What Businesses May Reopen under Phase 1 of the Irish Government’s 5-Phase Roadmap to ease the COVID-19 Restrictions?

21 May 2020

On 18 May 2020, the Health Act 1947 (Section 31A – Temporary Restrictions) (COVID-19) (Amendment) (No. 3) Regulations 2020 (S.I. 174 of 2020) (the “Phase 1 Regulations”) came into operation. The Phase 1 Regulations amend the Health Act 1947 (Section 31A – Temporary Restrictions) (Covid-19) Regulations 2020 (as amended) (the “COVID-19 Restrictions”).

The Phase 1 Regulations outline (amongst other things) the categories of business that may reopen during the first phase (“Phase 1”) of the Irish Government’s 5-Phase roadmap to ease the COVID-19 Restrictions and reopen Ireland’s economy and society. Phase 1 will last until 8 June 2020.

The Phase 1 Regulations have the effect of:

1. expanding the categories of services that constitute ‘essential services’, to now include;

  • the manufacture of products necessary for all national and international supply chains;
  • the sale, supply, repair and maintenance of mechanically propelled vehicles or bicycles, and any related facilities (including tyre sales and repairs);
  • construction and development work;
  • the provision of support services relating to construction and development work;
  • the supply and delivery of essential or emergency maintenance and repair services to businesses and places of residence (including electrical, gas, plumbing, glazing and roofing services) (Note: Prior to the Phase 1 Regulations, such services were ‘essential services’ on an on an emergency call-out basis only);
  • the operation and maintenance of botanical gardens, parks, forests, nature reserves, outdoor heritage sites, outdoor tourism sites, beaches, golf courses, outdoor tennis courts, outdoor sports pitches (but excluding playgrounds, funfairs, theme parks and circuses), and related facilities necessary for the use of, or carparks provided for, any of the foregoing;
  • access by persons, for the purposes of their work in relation to the essential administration, organisation and distribution of remote learning services, to (i) schools, (ii) higher education institutions, or (iii) other education and training facilities; and
  • dental services; (Note: Prior to the Phase 1 Regulations, only emergency dental services were ‘essential services’); and

2. expanding the categories of outlets that constitute ‘essential retail outlets’, to now include:

  • hardware outlets, builders’ merchants, garden centres and outlets that provide, whether on a retail or wholesale basis, hardware products, supplies, tools, equipment or materials necessary for home and business maintenance, or construction and development, sanitation and farm equipment, or supplies and tools necessary for gardening, farming or agriculture purposes;
  • markets that, wholly or principally, offer food for sale;
  • optician and optometrist outlets;
  • outlets providing hearing test services or selling hearing aids and appliances;
  • outlets providing for the sale, supply, repair and maintenance of mechanically propelled vehicles or bicycles, and any related facilities (including tyre sales and repairs);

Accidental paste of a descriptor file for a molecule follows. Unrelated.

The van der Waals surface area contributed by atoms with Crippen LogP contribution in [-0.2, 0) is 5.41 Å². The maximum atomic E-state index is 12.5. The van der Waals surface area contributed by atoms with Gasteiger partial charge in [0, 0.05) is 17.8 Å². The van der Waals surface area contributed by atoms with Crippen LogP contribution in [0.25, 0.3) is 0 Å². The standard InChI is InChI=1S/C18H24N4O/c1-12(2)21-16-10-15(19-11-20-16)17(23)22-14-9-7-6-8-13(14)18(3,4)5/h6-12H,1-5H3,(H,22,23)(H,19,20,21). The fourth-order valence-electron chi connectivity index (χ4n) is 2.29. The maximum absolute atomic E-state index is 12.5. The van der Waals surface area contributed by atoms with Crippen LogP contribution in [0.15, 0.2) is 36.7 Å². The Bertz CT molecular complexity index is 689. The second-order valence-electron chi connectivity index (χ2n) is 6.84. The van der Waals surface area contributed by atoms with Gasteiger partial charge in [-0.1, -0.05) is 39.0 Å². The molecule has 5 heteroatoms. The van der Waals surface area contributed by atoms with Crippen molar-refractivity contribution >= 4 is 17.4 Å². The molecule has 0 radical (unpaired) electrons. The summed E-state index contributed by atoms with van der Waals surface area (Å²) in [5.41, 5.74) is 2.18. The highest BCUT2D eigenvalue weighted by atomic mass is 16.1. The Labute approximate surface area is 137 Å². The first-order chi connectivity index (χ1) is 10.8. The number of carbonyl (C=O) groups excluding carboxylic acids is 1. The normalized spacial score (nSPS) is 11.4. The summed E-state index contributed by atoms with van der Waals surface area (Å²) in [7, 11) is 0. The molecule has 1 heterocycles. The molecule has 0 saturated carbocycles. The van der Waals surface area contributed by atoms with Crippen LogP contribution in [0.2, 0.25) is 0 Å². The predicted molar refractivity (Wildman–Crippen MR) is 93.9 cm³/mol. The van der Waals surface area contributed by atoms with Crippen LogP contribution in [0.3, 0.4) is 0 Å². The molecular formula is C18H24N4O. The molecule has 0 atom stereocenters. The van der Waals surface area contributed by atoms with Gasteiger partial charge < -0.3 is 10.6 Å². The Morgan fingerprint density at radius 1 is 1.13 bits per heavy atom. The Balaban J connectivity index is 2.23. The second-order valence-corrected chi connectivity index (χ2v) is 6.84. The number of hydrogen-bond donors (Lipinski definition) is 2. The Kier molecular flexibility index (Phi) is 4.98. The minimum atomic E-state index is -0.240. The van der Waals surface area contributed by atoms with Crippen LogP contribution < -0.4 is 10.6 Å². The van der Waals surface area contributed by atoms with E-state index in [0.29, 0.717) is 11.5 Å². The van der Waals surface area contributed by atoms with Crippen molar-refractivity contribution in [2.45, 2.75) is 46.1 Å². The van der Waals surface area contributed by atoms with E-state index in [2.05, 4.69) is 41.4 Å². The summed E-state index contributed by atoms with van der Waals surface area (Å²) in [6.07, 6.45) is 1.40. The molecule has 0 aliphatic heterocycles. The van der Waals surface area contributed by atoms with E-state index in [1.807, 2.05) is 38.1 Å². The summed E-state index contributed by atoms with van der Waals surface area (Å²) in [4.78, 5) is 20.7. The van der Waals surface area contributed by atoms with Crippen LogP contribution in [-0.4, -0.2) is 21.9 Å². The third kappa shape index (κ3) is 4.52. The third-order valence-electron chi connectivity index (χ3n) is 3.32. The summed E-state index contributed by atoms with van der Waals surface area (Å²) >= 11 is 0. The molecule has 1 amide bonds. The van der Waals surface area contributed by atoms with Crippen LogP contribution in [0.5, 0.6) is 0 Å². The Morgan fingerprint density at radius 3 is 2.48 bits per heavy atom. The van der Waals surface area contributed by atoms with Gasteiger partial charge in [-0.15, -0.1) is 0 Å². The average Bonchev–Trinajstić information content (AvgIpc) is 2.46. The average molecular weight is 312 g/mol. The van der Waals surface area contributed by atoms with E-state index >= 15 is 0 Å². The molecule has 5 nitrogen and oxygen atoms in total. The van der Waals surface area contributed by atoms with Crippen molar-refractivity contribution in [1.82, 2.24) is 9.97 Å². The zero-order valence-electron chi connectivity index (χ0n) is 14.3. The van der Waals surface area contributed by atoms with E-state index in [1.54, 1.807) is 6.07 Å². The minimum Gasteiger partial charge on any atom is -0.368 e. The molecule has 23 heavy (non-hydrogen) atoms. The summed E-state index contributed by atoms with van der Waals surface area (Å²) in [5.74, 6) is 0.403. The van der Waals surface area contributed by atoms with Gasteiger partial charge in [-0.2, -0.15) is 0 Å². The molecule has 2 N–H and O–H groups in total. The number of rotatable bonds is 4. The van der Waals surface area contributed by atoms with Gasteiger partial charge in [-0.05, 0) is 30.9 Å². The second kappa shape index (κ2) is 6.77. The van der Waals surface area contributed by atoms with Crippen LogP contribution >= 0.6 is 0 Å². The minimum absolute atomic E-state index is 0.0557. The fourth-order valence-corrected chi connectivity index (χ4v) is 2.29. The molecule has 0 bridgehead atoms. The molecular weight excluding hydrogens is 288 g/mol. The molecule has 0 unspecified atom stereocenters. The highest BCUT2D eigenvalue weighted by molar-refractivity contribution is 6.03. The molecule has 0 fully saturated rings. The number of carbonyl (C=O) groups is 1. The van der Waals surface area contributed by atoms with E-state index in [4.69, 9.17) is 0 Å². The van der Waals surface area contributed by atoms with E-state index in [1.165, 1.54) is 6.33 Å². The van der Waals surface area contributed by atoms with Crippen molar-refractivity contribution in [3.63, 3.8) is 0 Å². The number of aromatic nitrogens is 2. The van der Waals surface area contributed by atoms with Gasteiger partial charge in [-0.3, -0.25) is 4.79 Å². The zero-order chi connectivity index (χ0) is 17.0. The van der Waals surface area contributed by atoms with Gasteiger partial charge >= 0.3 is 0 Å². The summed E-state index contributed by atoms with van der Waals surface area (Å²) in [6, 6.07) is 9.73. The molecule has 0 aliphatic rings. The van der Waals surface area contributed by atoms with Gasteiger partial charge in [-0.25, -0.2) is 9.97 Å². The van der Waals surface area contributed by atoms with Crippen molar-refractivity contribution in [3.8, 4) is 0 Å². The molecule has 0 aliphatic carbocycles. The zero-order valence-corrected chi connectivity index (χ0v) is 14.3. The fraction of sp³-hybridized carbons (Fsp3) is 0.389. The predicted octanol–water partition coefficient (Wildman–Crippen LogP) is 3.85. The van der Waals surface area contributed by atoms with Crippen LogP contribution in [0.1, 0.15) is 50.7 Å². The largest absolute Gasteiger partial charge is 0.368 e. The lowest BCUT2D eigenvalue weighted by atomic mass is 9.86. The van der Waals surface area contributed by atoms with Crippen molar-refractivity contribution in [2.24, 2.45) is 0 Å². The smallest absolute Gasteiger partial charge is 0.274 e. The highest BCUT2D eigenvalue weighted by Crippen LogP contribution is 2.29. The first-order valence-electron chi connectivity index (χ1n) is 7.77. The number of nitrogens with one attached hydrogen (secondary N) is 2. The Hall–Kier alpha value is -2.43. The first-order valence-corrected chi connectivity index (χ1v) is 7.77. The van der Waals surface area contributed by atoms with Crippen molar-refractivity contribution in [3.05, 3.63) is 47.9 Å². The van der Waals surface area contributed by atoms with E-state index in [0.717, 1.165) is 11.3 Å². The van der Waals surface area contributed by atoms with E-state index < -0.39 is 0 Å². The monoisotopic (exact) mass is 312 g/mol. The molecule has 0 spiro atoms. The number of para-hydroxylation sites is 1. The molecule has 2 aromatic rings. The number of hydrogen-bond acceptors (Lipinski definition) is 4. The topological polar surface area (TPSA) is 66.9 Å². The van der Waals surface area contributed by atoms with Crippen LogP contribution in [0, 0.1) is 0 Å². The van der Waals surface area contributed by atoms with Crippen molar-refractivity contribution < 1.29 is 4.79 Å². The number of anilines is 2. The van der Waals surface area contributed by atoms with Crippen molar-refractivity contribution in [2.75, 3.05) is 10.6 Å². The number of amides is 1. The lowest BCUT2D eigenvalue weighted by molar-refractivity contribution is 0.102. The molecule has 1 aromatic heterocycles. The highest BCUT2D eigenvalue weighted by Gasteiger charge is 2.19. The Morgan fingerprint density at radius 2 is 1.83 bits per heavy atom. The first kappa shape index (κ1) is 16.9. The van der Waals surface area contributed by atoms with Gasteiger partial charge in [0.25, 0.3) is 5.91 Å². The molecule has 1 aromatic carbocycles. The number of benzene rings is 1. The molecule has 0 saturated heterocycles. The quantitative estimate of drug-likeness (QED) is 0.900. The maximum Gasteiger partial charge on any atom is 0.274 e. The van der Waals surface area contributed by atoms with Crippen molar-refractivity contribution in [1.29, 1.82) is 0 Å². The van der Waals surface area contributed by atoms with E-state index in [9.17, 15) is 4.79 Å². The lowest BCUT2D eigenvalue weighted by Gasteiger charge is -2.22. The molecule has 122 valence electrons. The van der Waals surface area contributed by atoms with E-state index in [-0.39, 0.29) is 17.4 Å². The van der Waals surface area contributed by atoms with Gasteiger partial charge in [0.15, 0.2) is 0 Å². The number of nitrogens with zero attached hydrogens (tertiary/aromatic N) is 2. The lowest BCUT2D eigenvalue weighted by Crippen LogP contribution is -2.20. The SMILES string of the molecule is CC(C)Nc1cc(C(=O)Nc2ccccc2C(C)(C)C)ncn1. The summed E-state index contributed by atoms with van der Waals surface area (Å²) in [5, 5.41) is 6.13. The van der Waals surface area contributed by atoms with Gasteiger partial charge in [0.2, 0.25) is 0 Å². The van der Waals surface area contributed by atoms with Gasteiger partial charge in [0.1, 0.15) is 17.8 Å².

• outlets selling office products and services for businesses or for applicable persons working from their respective places of residence, whether on a retail or wholesale basis; and
  • outlets providing electrical, information and communications technology and telephone sales, repair and maintenance services.

How may the COVID-19 Restrictions be enforced?

The COVID-19 Restrictions may be enforced by the Garda Síochána. A person who commits an offence is liable on summary conviction to a ‘class C fine’ (i.e. a fine not exceeding €2,500), or to imprisonment for a term not exceeding 6 months, or both.

Where the offence is committed by a body corporate and it is proved that the offence was committed with the consent or connivance, or was attributable to any wilful neglect, of a person who was a director, manager, secretary or other officer of the body corporate, or a person purporting to act in that capacity, that person shall, as well as the body corporate, be guilty of an offence and may be proceeded against and punished as if he or she were guilty of the first-mentioned offence.

Where the affairs of a body corporate are managed by its members, a member may be liable for acts and defaults in connection with his or her functions of management as if he or she were a director or manager of the body corporate.

Comment

The Phase 1 Regulations will be welcomed by businesses who now fall within the expanded definition of ‘essential services’ or ‘essential retail outlets’, as they may now reopen.

It is particularly notable that ‘construction and development work’ is listed as an ‘essential service’, and that this is not limited to outdoor ‘construction and development work’, given the Government had previously indicated that that would be the case during Phase 1.

Some businesses may be uncertain whether they are covered by the Phase 1 Regulations or not. For instance, it may not be clear whether a market “principally, offers food for sale”, if a portion of its sales are non-food items. If such ambiguities arise, businesses should always promptly seek advice from their legal advisors, given the potentially serious consequences of an infringement.

In all cases, businesses that are reopening should adhere to the Government’s comprehensive and important ‘Return to Work Safely Protocol’ so that they can facilitate a safe return to work for their employees. Please see our guidance on the Protocol here. 

For further information please contact Eoghan Ó hArgáin, Associate or any member of the Corporate team at Eugene F Collins.

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